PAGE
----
Connecticut Gov. Dannel P. Malloy is launching a key component of last year's bipartisan jobs legislation that attempts to help entrepreneurs get their ideas off the ground.
The Democrat said Thursday that four "hubs" have been approved for Hartford, Stamford, New Haven and Storrs, where participants are provided with everything from financial, professional and mentoring resources to a collaborative workspace.
Connecticut patients suffering from certain debilitating medical conditions will soon be able to apply to receive medical marijuana.
Starting Monday, the state Department of Consumer Protection will have an application available online. To qualify, a patient must be at least 18 years old and a state resident. A physician must initiate the registration process and certify their patient meets the medical prerequisites.
The finance director of New London, Connecticut says the city could run out of money in the coming year because it has no financial cushion. WAMC’s Lucas Willard has more…
According to The Day of New London, Finance Director Jeffrey Smith says no department may overspend its budget and New London must collect all the revenue it expects in the current budget year that ends next June.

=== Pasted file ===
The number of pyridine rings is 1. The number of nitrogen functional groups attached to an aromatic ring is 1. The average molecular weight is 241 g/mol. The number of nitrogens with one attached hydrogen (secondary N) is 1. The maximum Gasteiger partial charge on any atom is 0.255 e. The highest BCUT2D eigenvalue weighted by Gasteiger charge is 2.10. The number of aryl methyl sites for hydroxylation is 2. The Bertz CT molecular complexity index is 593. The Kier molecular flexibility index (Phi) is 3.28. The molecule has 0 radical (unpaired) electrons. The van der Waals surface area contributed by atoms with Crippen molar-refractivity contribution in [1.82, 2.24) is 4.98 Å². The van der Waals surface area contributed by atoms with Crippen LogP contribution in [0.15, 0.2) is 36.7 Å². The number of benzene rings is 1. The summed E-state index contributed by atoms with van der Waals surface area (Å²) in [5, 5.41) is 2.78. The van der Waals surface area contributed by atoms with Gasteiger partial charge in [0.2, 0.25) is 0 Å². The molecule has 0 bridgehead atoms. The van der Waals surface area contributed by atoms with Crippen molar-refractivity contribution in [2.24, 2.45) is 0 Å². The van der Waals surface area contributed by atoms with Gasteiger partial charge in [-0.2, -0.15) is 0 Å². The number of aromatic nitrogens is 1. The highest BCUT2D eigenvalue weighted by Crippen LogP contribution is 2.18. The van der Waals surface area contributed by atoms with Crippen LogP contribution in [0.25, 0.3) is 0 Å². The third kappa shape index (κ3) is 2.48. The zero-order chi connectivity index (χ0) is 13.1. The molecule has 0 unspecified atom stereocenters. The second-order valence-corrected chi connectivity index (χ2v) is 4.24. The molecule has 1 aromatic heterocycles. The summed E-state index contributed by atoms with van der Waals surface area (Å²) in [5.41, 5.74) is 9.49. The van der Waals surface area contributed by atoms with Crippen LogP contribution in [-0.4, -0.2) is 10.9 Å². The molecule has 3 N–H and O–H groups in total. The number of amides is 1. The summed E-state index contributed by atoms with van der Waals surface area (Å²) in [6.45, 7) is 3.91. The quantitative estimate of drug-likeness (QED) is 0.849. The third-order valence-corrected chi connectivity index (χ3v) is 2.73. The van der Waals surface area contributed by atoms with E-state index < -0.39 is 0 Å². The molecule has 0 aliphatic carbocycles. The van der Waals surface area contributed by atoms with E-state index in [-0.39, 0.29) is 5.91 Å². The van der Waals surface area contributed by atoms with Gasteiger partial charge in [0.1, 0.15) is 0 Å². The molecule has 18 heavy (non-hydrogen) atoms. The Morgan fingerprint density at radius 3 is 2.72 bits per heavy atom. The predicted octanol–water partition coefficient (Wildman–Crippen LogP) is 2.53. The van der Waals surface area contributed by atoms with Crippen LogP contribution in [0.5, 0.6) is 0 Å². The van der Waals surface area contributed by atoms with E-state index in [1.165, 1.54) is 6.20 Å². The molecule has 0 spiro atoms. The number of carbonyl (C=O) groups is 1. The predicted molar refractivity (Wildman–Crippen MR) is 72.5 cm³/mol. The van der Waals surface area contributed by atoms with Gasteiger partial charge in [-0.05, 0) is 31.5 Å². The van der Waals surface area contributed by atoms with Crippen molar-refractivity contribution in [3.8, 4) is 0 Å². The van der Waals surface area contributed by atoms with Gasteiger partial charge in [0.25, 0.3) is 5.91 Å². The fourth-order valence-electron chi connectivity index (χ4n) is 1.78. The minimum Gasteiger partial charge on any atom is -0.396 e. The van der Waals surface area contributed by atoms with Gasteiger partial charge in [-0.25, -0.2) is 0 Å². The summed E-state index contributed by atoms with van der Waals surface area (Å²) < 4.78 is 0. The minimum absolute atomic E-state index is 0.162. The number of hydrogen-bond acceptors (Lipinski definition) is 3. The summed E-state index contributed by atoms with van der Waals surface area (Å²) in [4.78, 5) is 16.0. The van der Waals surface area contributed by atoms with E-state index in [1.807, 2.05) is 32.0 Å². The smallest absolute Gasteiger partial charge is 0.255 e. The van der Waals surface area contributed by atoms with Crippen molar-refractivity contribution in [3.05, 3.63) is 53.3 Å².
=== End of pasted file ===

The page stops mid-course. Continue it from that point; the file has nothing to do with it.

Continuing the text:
New London has $312,000 in its fund balance.
Smith says city departments had overspent the budget and the city collected less revenue than it estimated.
Chairman of the Connecticut Republican Party Jerry Labriola says he's making the argument to national Republican officials that Connecticut can be a possible win for presidential candidate Mitt Romney. WAMC’s Lucas Willard has more…
Labriola told The Associated Press Monday that he's pointing out how President Barack Obama's popularity in the Democratic-leaning state has waned and Republican U.S. Senate candidate Linda McMahon is running a strong campaign.
He said "Connecticut is more and more becoming in play" and national Republicans are listening to him.
Gov. Dannel P. Malloy says Connecticut is better prepared for a natural disaster than it was a year ago when the remnants of Hurricane Irene struck the state, but some issues remain.
In an interview Friday with The Associated Press, Malloy said the state still has "a long ways to go" when it comes to reducing the number of trees that can knock down power lines and block roads. While the state and electric utilities have ramped up tree-cutting efforts, Malloy predicted it will take years to get to where the state needs to be.